“I know the solution to the Black Stars' problem. The GFA should exchange the World cup slot of the Black Stars with oil from Nigeria, so that each player will be on a fat salary for a whole a year. They have done enough by qualifying” was what a colleague whined when the Black Stars lost to the Mexican national team by a goal to nil. But please, should it get to that? I thought the Stars' performance did not make as black of a day as what they sold out to Ghanaians when they played the Zimbabweans. That notwithstanding, you will agree with me that the Stars' output could not pass for a B.
After the team's abysmal performance at the nation's cup in Egypt 2006 Ghanaians were, of course, expecting a good performance from the Stars to reassure them that there is still hope for the team, especially when many excuses were given for the team's early exit, which I thought were untenable, though. Obviously, the avid follower of soccer, and in fact, soccer pundits will admit that for a game of that nature a good performance even without goals would have restored the hope that each Ghanaian want (ed) to have in the team. However, that cannot be said of what I saw in the game. Considering that the Mexicans are ranked sixth in the world any objective observer would give the Stars little chance to beat their opponents but I wonder(ed) if anyone still held that view judging from the output from the Mexicans, themselves. Considering how laid back the Mexicans were in this game we should have seized the initiative and won.
Without sounding like holding brief for the coach, I would emphasize that most of the players played as if there was nothing at stake. I wondered if that is the disposition of any team in approaching a friendly encounter. I think one should be fair to players such as Elvis Hammond and Patrick Agyeman, and take cognizance that it was a friendly as a result of which any manager might want to fine tune his players and map out a good strategy, but if passing the ball into your goal area even when there was a glaring chance to move into an opponent's goal area is what can be described as fine tuning then there is an issue here.
The Stars were sloppy on the ball, and played as if they had too much respect for the Mexicans. There was a lot of space in the game that they could make use of but all such opportunity was given to the Mexicans to create room and annoyingly draw rings around our players.
Football has seen a lot of improvement and transformation since the days of the Brazilian Pele and the Argentine Maradona and whoever thinks that holding on to the ball for years will do anything for a team should revise his notes.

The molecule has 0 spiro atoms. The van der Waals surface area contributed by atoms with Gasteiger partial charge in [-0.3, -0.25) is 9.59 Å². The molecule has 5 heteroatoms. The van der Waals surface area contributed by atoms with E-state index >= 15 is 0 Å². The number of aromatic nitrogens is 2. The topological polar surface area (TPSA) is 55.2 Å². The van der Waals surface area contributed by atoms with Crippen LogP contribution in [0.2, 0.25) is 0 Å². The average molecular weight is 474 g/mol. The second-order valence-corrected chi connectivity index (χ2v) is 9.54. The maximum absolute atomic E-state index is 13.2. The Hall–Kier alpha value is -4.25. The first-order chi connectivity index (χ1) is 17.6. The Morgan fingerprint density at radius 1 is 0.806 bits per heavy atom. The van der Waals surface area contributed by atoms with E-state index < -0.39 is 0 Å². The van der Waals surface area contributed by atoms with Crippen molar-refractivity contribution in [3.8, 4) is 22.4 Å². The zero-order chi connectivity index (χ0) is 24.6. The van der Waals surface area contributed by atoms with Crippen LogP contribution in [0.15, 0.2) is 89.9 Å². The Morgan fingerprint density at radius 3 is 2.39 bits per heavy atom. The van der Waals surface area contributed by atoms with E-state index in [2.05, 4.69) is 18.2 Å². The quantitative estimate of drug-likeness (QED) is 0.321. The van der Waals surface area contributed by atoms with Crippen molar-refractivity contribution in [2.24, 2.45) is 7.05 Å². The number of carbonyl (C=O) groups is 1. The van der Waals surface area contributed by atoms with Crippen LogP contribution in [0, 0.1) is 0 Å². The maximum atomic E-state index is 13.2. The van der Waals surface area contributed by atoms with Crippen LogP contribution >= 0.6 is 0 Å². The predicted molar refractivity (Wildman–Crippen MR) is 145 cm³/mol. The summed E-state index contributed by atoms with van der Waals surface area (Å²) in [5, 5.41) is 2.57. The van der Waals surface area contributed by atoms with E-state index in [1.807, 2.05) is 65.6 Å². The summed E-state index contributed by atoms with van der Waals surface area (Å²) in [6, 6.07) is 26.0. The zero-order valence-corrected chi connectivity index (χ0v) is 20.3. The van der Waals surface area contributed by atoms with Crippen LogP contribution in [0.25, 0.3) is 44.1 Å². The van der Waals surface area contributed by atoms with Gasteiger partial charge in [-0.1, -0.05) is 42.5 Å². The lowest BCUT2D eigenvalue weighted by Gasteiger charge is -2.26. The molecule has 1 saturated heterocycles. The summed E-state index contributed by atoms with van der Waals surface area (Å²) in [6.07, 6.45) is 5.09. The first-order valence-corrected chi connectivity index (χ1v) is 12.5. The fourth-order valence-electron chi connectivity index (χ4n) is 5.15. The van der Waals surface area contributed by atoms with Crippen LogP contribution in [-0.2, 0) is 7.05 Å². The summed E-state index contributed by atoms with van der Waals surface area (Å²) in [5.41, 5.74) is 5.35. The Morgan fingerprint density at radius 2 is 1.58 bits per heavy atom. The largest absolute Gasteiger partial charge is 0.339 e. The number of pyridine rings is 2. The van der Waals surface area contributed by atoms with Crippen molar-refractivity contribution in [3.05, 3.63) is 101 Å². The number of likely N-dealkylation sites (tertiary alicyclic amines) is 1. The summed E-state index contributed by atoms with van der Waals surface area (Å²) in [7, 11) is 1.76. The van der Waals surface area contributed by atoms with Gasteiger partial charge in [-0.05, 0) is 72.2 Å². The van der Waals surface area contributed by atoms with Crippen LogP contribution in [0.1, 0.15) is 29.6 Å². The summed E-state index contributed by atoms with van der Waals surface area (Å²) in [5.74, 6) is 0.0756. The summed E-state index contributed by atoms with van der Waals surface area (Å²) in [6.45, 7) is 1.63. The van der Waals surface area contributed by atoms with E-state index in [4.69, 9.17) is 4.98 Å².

Otto Addo was good but he was becoming a liability more than an asset at certain points of the game as he kept on holding unto the ball for too long. Of course, there were too many touches from players and little crosses into the vital area of the Mexicans. The team relied on too many short passes that made it easier for the opponent to read the attack. Most of the players didn't seem mature enough to foresee when to use the left or right flank. I mean they were single-minded with their heads always looking at the ball. The forwards lacked zeal and didn't use crosses at all. I thought for once the Ghanaians had an advantage with their height and, thus, could make good use. With their height advantage one would think they should be crossing and using the flanks but that was far from the situation.
The Mexicans were surprisingly out-jumping the Ghanaians. And, oh my gosh! our defense; it was questionable. How could players hold on to the ball for too long when there was imminent danger?
Interestingly, I doubt if the “no full strength” argument will take center stage this time considering that the Mexicans themselves were depleted, yet dominated the game comfortably. Our darling boys Essien and Muntari featured (though Appiah was not in the team) but did it change anything about the team? Shouldn't it be enough to send signals to some people that individual brilliance without cohesion or telepathy [in a team] will yield fruitless results?
More so, why did the coach take out a striker for a playmaker, and not Amando for Razak, and then a striker for Agyeman? And when did Osei Kufour start taking free kicks for the Black Stars in such friendly matches? What were Muntari, Essien, and Hammond etc. who might possibly take free kicks, in future, in competitive matches, doing?
I admire Kufuor's commitment level but not in that area. The boys played as if they were scared to shoot. However, if there was anyone who made a statement, then, it was Baba Amando. He proved why he should have been included in the team even during our qualifiers and I wondered why the coach kept him on the bench and started Razak who hadn't played since the Meteors qualifying in 2003/04.
Yes, the Stars scored a good goal and the referee disallowed it. But could the goal have changed anything? Surely, the referees couldn't have been responsible for our losses to Togo, Tunisia, Nigeria and Zimbabwe. Besides, even if the goal had been allowed, it would still have been a disappointing performance. Mine is not to discuss whether the coach should go or stay. I believe I have indicated that there is still a good amount of time for us to go back to the drawing board and pick up the pieces but I wonder how good we can put the time to use considering that other teams already know who and who will not represent them at the mundial. I would reiterate that our performance is below par and we should address them. The current Black Stars' team has no pattern of play and surely the World Cup is not for any such display.
Personally, I don't think all is lost but the coming days will be crucial to determining our fortunes at the world cup. Should we continue this way, I would agree with my friend that we should give our slot to another team to avoid imminent disgrace.